Shaman or showman: Charles Lloyd rules at Neurosciences gig


Village News — May 24, 2000

The man who walked out onto the stage of the Neurosciences Institute, 10640 John Jay Hopkins Drive, on Sunday April 30 might have been an eccentric inventor.

He was dressed in a cheap-looking coat, round eyeglasses and some strange black skullcap that had two vestigial horns: one forward and one aft. Wild gray hair showed beneath the headgear. But by the end of the evening this consummate showman had gathered these La Jolla concertgoers under his spell, paid respect to some of his fallen comrades and, ultimately, led a celebration of life itself.

"Charles Lloyd is truly one of the great original voices in jazz and it is a pleasure to have him back again," Daniel Atkinson said in his introduction as program director of the Athenaeum Music and Arts Library, under whose auspices the concert was organized.

The band laid out its stall during the opening numbers, "When Miss Jessye Sings" and "God Give Me Strength." Lloyd (tenor sax), John Abercrombie (guitar), Darek Oles (bass) and Billy Higgins (drums) seemed to be exploring a meditative vibe although a passionate momentum began to develop during "Voice in the Night" and "Dorothea's Studio" before the interval.

Lloyd removed the overcoat during the first of these, strolled upstage to put it away, sat down on a high stool, between the bass and the drum kit, while nodding along to the cerebral guitar solos played by Abercrombie who, at stage left, was squinting ferociously at his music stand.

This was Lloyd the legend: whose "Forest Flower: Live at Monterey" was the first jazz recording to sell a million copies in 1966 when jazz was taking a hammering from Rock 'n' roll. Lloyd the mystic: who walked away from the pinnacle of his international success in the 1970s to spend the best part of two decades in meditative retreat at Big Sur. Lloyd the survivor: who fought his way back from near fatal illness in 1986 to rededicate himself to musical performance.

Whenever he got up to play, he appeared possessed by the saxophone. Lloyd at the edge of the stage, making sounds of a robust sophistication in apparent contradiction to the appearance of the 62-year-old man behind the instrument. Its power seemed to draw up his right leg like the phantom salute of Stanley Kubrick's fictional Dr. Strangelove except, jazz being the opposite of Nazism, it manifested below the waist. Sometimes it was the left leg. Sometimes straight: sometimes bent. Sometimes high as a goose step, sometimes bent almost to a backward kick.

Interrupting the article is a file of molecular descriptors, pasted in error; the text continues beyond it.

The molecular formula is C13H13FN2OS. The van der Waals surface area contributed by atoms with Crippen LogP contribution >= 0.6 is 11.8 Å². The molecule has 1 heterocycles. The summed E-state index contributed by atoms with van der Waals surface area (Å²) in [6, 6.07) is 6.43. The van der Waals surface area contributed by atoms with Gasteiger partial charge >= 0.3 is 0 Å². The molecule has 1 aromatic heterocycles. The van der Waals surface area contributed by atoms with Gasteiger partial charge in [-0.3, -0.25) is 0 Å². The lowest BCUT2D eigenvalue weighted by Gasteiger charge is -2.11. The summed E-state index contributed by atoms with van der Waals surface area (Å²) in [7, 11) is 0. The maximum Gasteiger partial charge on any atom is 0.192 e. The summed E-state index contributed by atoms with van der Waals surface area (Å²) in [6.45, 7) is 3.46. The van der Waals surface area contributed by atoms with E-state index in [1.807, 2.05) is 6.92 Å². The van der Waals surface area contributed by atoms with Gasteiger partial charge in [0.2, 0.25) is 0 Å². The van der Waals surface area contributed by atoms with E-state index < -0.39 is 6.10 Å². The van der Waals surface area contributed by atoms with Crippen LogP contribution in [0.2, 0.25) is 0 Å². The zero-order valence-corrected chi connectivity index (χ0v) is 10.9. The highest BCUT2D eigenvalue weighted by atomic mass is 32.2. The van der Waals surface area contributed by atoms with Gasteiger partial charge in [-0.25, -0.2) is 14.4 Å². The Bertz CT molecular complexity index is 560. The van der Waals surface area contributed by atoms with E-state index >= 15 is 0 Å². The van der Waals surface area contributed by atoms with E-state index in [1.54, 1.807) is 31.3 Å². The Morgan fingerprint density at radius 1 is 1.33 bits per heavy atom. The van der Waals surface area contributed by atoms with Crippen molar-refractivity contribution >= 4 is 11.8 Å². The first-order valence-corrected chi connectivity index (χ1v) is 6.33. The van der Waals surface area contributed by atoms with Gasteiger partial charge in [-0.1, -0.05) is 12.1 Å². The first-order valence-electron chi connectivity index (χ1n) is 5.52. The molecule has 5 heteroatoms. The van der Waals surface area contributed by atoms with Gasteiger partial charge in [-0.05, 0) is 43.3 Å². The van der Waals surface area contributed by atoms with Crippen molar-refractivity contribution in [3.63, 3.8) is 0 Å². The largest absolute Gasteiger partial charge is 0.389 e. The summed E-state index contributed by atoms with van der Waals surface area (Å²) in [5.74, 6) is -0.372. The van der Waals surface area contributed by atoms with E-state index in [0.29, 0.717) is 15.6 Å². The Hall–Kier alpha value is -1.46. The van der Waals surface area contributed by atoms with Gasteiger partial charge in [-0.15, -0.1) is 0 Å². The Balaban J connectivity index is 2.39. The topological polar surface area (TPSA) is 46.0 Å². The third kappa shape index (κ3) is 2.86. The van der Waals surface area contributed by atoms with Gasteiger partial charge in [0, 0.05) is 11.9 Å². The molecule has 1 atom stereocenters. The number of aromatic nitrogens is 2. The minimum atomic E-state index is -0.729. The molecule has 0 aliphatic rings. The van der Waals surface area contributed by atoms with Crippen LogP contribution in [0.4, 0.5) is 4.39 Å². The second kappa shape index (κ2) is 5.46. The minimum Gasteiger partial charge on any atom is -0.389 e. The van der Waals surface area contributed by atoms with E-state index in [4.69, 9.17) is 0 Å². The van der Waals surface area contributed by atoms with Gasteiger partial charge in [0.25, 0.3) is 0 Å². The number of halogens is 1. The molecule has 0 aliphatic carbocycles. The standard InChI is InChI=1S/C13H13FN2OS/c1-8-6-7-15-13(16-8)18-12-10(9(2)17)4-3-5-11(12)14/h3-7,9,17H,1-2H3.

Twice in the evening Lloyd put down the sax for a pair of maracas. Elbows bent at right angles he shook them on a plane with his ears, utterly immersed in the rhythm.

An attractive woman in the front row who was watching Lloyd through the a tripod-mounted video camera is his wife, Dorothy Darr, the photographer-artist-filmmaker who creates his CD covers and whose movie about Charles Lloyd and his music, "Memphis is in Egypt," was released in 1996.

Lloyd opened the second half of the evening with a swinging unaccompanied hard bop sax solo. Then Abercrombie impressed when the turn came for his guitar to take it further. Higgins, a grinning youth aged 64, gave a virtuoso performance on the drums that seemed to prove every rhythm to be a game, and that he is master of them all.

A rendition of Billy Strayhorn's "A Flower is a Lovesome Thing" was evidence that the smoother, more lyrical quality of Lloyd's technique must not be missed.

Afterwards Lloyd was moved to say a few words in Strayhorn's memory. "We're just passing through. You can't build a house on a bridge. It's birth and death. Birth and death."

Reminiscing about trumpet player Booker Little, he said, "When Clifford Brown died he (Little) said, 'Why couldn't it have been me?'

"When I first came to this work I wanted to jump into the fast lane. And Booker said, 'No, You've got to have quality of character.' It still haunts me how beautiful Booker was."

Then Lloyd picked up his enormous Haines alto flute and played the hauntingly beautiful "Little Peace" (written for Booker Little who died of kidney failure in 1961, aged 23).

Apparently with no effort at all Lloyd made full use of the instrument's range from the velvet tones to the fluttery notes but he played it strongly and with a swing to it.

As the rest of the quartet joined in, it was clear that each played totally from the heart. A saturnine Abercrombie strode up and down, powering through a complex solo full of technical flourishes before giving way to Oles' bass.

An updated arrangement of "Forest Flower" at this point in the evening just blew everybody away. But, just as quickly, the mood was transformed to comedy as guitar and sax improvisers morphed a swinging "Sunshine Superman" into "Dancing Cheek to Cheek." The carnival rhythm brought back the audience from the weepies as Lloyd played chorus after chorus.

The quartet left the stage to a standing ovation before Higgins returned carrying a drum and Lloyd picked up his oboe to play an encore in the Brazilian tradition that continued as they marched offstage and disappeared backstage by the visibly moved audience which began to leave the auditorium.

The Athenaeum's summer series of four jazz concerts will commence at 7:30 p.m. on July 1 when the Ralph Moore Quartet will play at 1008 Wall Street, La Jolla. Admission for the whole series is $56 for members and $64 non-members. Individual concerts $15/$17. Call 858-454-5872 for reservations.